If you can only afford one scale for a cosmetic lab I would suggest getting the mid-range measurement scale. This will be accurate enough for most purposes.

Key attributes of a scale

Just to summarize some of the key qualities you want to look for in a scale

  • Measurement range – you need something that has a wide enough range that will work for most of the batch sizes you’ll have to make.
  • Accuracy – you need something that will be accurate enough to measure the smallest ingredient amounts you might measure. The measurements should also be repeatable so when you measure the same thing multiple times, you get the same result.
  • Durability – Get something from a brand proven to be useful under laboratory conditions. The scales that people use in home kitchens are not typically durable enough.
  • Calibration – you should be able to calibrate the scale to ensure that it remains accurate over the life of its use.

Other supplies

In addition to the scale there are other useful supplies that you should get for your cosmetic lab. These include weigh boats, pipets, and spatulas.

Weigh boats are polystyrene plastic pans to which you can pour you liquid or solid raw material in to weigh. These help keep your scale clean.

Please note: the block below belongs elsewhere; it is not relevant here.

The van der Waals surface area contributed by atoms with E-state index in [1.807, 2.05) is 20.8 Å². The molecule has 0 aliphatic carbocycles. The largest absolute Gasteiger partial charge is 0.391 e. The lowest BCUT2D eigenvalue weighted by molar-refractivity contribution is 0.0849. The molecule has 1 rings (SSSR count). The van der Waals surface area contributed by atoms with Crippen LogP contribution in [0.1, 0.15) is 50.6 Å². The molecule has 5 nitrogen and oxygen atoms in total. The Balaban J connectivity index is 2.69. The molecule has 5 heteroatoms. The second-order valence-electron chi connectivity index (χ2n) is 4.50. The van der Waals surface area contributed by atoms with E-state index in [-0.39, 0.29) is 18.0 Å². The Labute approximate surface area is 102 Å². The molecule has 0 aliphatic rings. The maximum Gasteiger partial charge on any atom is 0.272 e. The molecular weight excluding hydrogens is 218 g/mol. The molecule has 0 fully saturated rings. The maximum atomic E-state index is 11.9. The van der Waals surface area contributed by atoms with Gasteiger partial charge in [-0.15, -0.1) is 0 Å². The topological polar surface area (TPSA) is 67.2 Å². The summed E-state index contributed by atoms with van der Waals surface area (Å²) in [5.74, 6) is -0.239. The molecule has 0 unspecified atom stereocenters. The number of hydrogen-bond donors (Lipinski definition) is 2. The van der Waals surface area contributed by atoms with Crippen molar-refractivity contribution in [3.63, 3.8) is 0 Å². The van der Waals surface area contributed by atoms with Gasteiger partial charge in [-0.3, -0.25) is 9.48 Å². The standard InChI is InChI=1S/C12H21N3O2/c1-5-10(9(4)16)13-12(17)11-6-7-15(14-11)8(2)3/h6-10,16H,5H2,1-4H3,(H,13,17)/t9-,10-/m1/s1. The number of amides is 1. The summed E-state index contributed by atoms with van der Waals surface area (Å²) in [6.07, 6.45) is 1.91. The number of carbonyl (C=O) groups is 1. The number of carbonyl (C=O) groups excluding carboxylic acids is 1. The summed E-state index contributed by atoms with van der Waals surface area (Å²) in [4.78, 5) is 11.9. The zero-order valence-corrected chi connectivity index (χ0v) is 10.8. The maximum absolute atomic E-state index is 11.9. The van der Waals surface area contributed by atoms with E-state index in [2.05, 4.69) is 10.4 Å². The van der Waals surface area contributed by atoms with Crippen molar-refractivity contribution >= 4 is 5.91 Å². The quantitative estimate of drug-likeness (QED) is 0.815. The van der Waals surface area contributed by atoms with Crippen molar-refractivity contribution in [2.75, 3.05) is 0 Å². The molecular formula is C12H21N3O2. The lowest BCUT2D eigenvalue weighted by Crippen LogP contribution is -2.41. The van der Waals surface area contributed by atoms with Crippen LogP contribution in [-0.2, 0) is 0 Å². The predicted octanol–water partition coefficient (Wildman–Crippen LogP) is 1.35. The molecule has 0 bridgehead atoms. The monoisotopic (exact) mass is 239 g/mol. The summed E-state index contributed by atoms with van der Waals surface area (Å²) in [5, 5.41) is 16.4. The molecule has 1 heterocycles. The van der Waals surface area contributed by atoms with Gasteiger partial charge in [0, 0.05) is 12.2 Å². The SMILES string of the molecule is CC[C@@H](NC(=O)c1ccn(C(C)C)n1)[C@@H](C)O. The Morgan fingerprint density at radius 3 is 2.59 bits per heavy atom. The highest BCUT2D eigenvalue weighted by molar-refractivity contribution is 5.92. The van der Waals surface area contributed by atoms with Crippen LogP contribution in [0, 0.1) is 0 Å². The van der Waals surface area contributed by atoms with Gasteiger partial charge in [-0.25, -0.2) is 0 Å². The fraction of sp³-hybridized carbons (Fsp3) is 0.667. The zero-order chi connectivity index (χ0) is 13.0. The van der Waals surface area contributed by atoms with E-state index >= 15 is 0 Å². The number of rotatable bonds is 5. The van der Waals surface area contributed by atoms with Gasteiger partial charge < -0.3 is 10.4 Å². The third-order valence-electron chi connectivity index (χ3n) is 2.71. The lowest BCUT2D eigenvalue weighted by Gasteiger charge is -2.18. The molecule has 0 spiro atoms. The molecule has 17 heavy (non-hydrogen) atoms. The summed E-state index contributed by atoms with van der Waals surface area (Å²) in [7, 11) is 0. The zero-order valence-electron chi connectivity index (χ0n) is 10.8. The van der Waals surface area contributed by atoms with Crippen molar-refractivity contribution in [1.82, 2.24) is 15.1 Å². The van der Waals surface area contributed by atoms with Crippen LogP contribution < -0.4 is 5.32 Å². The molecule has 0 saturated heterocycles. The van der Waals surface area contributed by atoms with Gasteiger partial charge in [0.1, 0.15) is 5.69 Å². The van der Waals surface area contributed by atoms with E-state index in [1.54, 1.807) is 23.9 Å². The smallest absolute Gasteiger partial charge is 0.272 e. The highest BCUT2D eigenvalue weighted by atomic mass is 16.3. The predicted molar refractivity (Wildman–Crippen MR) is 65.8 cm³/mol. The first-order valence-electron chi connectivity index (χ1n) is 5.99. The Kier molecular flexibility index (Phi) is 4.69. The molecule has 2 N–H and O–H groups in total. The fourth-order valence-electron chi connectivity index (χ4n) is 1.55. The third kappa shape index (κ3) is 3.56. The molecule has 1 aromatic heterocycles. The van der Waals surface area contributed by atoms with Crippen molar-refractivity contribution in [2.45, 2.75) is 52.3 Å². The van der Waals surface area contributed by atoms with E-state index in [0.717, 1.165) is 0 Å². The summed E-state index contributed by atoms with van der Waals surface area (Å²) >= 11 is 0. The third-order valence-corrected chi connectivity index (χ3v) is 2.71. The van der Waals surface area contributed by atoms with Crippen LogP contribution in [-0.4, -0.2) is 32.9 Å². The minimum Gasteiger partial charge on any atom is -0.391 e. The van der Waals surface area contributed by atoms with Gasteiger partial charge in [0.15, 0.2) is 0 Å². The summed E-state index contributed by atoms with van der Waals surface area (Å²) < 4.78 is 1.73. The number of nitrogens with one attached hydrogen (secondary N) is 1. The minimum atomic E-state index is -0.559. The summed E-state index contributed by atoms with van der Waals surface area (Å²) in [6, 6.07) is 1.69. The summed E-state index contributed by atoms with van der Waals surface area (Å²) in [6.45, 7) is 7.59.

Wax paper squares are also useful when you need to measure powders or solids. They are much cheaper than weigh boats so they can save you some money.  Aluminum foil can work for this too.

Plastic, disposable pipets are useful for measuring liquid ingredients.

And stainless steel spatulas are helpful for scraping out containers to ensure you get as much of the measured ingredient into the batch as you can.

As you can see, there is a wide range of choices and prices when it comes to getting a lab scale. If you are trying to keep your costs low, you can try one of the inexpensive kitchen scales, but if you are serious about being a cosmetic chemist you’ll need the accuracy of a more expensive lab scale.

But above all else, always measure your ingredients in terms of mass, not volume!

Do you have a lab scale or balance that you love?  Leave a comment below.


About the Author

Perry Romanowski

Perry has been formulating cosmetic products and inventing solutions to solve consumer problems since the early 1990’s. Additionally, he has written and edited numerous articles and books, taught continuing education classes for industry scientists, and developed successful websites. His latest book is Beginning Cosmetic Chemistry 3rd Edition published by Allured.


  1. CC

    what is the best way to organize lab materials in a cosmetic chemistry lab? by ingredient function? by manufacturer? By product being made? or by client/current project?

    1. Perry Romanowski

      I always found it more useful to organize ingredients based on their function. So, all the surfactants went together, the emulsifiers, the thickeners, the colors, the adjustment ingredients. That worked for me but I’m not sure what would work best for you.

  2. Pingback:How to set up a cosmetic lab – containers – Chemists Corner